The Providential Connection Between Popes John and John Paul

Pope Saint John I (470-526) was a native of Tuscany, a Deacon for years, helping govern the Church in her temporal affairs and distribution of aid – he may have been the ‘Deacon John’ to whom the great philosopher Boethius dedicated his five religious tractates. Like the future Pope, Boethius was also to suffer martyrdom at the behest of his own king.

John was already old and frail when chosen as Pope in 523, but was the first Pope – that is, the Bishop of Rome, who is always Pope, and vice versa – to visit distant Constantinople, the great Eastern founded by Constantine in the early 4th century – on an ambassadorial mission to Emperor Justin on behalf of the Arian King Theodoric, now ruler of the Western empire. Yes, the ‘West’ had fallen upon hard times, ruled now by a ‘king’ imbued with the pernicious heresy of Arius, that Christ was, and is, not God.

The purpose of the mission was to mitigate Justin’s decrees against the Arians, for the heresy, even though condemned by two ecumenical councils, still lingered, particularly amongst Germanic barbarian converts like Theodoric, who made the religion official policy. This stuck in the craw of the eastern Emperor, who saw himself as the arbiter of questions dogmatic, and wanted greater unity, but who had his own Christological issues.

Pope John made the arduous journey of over 1300 miles with a large and venerable retinue, and was received warmly by the Emperor.  By any unbiased account, the Holy Father accomplished his mission, but, upon his return, was accused by Theodoric of conspiring with the emperor (relations between East and West were already fraying), put into a dank prison at Ravenna, a stronghold of Byzantine power on the north-eastern coast of Italy, where good Pope John, already old and frail, died of neglect and ill-treatment on this day in the year of Our Lord 526.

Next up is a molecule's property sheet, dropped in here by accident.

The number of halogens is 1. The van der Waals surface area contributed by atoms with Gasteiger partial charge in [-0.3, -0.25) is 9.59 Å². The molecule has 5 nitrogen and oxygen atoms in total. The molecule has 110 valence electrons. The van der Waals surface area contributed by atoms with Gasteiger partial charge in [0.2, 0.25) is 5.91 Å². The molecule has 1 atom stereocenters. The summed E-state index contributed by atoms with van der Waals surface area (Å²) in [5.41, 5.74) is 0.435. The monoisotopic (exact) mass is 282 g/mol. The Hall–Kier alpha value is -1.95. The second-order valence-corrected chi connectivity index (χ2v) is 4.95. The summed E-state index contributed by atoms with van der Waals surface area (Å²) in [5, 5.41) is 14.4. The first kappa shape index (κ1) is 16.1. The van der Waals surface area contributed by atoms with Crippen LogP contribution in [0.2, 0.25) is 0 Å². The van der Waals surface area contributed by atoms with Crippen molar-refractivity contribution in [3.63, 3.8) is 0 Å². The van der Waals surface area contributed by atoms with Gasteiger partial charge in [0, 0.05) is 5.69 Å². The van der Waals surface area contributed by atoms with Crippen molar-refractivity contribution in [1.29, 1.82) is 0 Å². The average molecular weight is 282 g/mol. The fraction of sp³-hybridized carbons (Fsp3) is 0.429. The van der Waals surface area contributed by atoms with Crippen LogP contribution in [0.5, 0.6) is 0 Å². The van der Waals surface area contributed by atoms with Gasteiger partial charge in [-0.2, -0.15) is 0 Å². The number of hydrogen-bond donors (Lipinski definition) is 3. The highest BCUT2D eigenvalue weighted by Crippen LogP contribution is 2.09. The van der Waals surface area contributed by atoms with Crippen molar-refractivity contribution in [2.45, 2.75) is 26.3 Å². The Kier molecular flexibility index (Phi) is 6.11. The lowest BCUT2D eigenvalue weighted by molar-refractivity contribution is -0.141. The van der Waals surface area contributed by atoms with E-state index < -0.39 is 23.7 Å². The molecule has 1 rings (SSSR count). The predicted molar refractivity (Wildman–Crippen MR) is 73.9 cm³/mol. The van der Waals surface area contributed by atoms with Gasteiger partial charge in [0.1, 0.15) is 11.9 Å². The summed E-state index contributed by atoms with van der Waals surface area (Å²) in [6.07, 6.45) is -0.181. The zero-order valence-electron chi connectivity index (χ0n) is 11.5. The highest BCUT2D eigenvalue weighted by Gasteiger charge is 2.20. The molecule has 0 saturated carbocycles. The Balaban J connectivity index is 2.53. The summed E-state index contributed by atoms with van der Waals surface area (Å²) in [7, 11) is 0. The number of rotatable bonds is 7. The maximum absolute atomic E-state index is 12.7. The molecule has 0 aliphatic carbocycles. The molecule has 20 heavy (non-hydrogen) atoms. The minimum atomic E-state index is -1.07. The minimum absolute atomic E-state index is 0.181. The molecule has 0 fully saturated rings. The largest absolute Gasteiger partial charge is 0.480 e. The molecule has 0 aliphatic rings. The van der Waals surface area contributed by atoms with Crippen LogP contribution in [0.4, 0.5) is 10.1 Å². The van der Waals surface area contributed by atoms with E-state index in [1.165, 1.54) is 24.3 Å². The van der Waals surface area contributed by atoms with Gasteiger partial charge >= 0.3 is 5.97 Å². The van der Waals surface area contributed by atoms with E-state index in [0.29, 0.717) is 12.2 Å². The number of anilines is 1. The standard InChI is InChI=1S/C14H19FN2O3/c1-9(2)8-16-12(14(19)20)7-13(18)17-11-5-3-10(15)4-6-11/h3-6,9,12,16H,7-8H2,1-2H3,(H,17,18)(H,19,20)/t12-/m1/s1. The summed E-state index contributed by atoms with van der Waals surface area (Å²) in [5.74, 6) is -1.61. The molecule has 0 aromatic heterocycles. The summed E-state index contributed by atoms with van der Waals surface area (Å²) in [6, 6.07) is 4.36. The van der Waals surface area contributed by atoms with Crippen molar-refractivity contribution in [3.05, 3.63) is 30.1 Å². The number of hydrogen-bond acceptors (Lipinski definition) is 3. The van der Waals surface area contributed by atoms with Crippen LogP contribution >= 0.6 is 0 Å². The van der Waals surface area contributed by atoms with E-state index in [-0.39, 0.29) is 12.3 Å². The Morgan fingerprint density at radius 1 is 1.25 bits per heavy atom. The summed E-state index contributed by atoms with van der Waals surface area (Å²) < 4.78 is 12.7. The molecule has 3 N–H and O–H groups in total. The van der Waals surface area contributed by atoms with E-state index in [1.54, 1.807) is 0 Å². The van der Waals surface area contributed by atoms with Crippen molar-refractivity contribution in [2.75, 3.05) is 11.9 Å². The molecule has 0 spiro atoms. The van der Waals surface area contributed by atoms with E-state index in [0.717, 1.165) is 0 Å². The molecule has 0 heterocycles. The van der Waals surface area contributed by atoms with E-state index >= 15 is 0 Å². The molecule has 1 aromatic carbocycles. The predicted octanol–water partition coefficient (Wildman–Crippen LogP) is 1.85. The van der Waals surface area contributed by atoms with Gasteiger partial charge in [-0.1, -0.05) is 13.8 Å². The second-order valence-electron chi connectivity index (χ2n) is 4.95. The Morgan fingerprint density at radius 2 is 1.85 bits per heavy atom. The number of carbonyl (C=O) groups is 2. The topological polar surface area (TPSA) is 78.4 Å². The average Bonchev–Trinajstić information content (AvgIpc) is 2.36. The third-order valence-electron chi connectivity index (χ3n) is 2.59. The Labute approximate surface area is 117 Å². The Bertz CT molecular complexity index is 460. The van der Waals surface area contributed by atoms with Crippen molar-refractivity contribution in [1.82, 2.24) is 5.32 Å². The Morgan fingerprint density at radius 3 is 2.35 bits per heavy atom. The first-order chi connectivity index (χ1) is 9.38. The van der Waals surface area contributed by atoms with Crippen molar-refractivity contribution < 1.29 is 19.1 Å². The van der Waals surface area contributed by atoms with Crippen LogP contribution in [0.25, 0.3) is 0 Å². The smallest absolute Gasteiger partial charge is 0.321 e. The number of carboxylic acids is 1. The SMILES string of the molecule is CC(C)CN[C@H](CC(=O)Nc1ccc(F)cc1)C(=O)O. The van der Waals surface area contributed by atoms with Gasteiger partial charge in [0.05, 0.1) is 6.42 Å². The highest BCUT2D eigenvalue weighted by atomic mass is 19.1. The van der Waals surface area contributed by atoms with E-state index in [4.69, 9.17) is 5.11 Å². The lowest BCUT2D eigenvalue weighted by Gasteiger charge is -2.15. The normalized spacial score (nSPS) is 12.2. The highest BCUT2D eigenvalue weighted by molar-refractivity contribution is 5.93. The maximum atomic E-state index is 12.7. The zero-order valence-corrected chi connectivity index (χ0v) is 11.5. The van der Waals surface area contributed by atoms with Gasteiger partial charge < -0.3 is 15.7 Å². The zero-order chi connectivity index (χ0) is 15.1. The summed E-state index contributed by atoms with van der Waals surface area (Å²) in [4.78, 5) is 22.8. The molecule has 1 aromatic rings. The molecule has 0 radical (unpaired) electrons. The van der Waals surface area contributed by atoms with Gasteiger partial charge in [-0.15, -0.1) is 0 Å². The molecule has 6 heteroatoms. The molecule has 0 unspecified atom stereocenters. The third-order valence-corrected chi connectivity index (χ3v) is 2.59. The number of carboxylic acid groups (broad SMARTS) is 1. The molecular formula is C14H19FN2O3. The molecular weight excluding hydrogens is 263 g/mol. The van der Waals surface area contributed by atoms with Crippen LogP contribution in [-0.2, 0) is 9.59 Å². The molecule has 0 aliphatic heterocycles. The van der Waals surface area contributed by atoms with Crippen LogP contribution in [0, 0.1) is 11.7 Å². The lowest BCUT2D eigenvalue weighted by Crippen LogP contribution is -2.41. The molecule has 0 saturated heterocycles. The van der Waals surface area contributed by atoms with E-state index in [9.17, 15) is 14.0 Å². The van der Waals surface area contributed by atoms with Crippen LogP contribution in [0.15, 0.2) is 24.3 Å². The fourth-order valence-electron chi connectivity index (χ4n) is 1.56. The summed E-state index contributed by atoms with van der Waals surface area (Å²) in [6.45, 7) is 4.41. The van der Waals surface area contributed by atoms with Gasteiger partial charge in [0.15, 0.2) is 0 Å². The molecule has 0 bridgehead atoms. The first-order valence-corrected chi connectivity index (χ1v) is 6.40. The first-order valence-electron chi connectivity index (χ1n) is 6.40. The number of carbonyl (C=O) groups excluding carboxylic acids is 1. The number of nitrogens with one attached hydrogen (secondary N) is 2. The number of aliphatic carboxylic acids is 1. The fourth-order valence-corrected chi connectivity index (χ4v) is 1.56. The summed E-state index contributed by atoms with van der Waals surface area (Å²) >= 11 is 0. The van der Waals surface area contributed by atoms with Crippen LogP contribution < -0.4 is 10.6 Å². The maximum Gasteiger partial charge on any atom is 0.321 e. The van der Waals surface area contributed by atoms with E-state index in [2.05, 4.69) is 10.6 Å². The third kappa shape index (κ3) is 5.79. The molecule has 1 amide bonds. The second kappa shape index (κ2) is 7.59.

Providentially, another Pope who took half of his name, the great John Paul II, was born on this day in 1920.  In Poland, and other European cultures, they do not celebrate their birthdays so much as the days of their patron saints (which for Karol Wojtyla was November 4th, his namesake, Saint Charles Borromeo).  But I am sure that Pope John was in some ways guiding the life of the young Karol, knowing he was destined to take on the mantle of the papacy, and travel, pray and suffer, as his eponymous predecessor had done, for the Church universal.  Curiously, John Paul II’s would-be assassin was from Turkey, where is found Constantinople, now named Istanbul.

It is only in the breadth of eternity that we can truly discern the events not only of this world, but in each of our individual lives.  What in  the rather limited scale of secularity appears as ‘failure’ may in fact be our greatest success, which is why we honour martyrs like Pope John. Both Pontiffs, like so many others with whom we have been blessed, displayed heroic equanimity in persecution, misunderstanding, even in face of apparent futility, sickness and death, which is likely their greatest triumph.